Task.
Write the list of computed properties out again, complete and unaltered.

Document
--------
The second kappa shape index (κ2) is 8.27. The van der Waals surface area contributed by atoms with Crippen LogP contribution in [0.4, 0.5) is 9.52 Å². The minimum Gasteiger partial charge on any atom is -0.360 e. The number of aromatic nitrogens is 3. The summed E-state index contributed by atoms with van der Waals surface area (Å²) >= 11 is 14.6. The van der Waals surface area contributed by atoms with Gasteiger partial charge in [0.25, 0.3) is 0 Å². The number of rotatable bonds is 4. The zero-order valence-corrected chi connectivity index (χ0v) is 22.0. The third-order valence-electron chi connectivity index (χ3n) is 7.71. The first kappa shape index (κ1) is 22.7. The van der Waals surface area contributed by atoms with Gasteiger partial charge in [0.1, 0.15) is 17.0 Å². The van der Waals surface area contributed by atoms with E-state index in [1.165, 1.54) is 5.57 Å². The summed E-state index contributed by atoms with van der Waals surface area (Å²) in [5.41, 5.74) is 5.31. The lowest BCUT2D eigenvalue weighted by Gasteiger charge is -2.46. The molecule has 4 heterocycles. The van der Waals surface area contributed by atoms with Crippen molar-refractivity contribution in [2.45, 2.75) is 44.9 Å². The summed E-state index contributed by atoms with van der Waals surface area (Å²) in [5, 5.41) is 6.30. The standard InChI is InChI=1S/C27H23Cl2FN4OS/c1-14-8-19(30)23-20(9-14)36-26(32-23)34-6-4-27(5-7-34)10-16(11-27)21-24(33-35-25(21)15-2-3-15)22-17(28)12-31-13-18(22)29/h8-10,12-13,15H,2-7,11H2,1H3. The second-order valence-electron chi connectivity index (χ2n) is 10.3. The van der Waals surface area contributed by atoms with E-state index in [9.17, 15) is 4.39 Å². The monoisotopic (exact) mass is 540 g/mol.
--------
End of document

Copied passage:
The second kappa shape index (κ2) is 8.27. The van der Waals surface area contributed by atoms with Crippen LogP contribution in [0.4, 0.5) is 9.52 Å². The minimum Gasteiger partial charge on any atom is -0.360 e. The number of aromatic nitrogens is 3. The summed E-state index contributed by atoms with van der Waals surface area (Å²) >= 11 is 14.6. The van der Waals surface area contributed by atoms with Gasteiger partial charge in [0.25, 0.3) is 0 Å². The number of rotatable bonds is 4. The zero-order valence-corrected chi connectivity index (χ0v) is 22.0. The third-order valence-electron chi connectivity index (χ3n) is 7.71. The first kappa shape index (κ1) is 22.7. The van der Waals surface area contributed by atoms with Gasteiger partial charge in [0.1, 0.15) is 17.0 Å². The van der Waals surface area contributed by atoms with E-state index in [1.165, 1.54) is 5.57 Å². The summed E-state index contributed by atoms with van der Waals surface area (Å²) in [5.41, 5.74) is 5.31. The lowest BCUT2D eigenvalue weighted by Gasteiger charge is -2.46. The molecule has 4 heterocycles. The van der Waals surface area contributed by atoms with Crippen molar-refractivity contribution in [2.45, 2.75) is 44.9 Å². The summed E-state index contributed by atoms with van der Waals surface area (Å²) in [5, 5.41) is 6.30. The standard InChI is InChI=1S/C27H23Cl2FN4OS/c1-14-8-19(30)23-20(9-14)36-26(32-23)34-6-4-27(5-7-34)10-16(11-27)21-24(33-35-25(21)15-2-3-15)22-17(28)12-31-13-18(22)29/h8-10,12-13,15H,2-7,11H2,1H3. The second-order valence-electron chi connectivity index (χ2n) is 10.3. The van der Waals surface area contributed by atoms with E-state index in [9.17, 15) is 4.39 Å². The monoisotopic (exact) mass is 540 g/mol.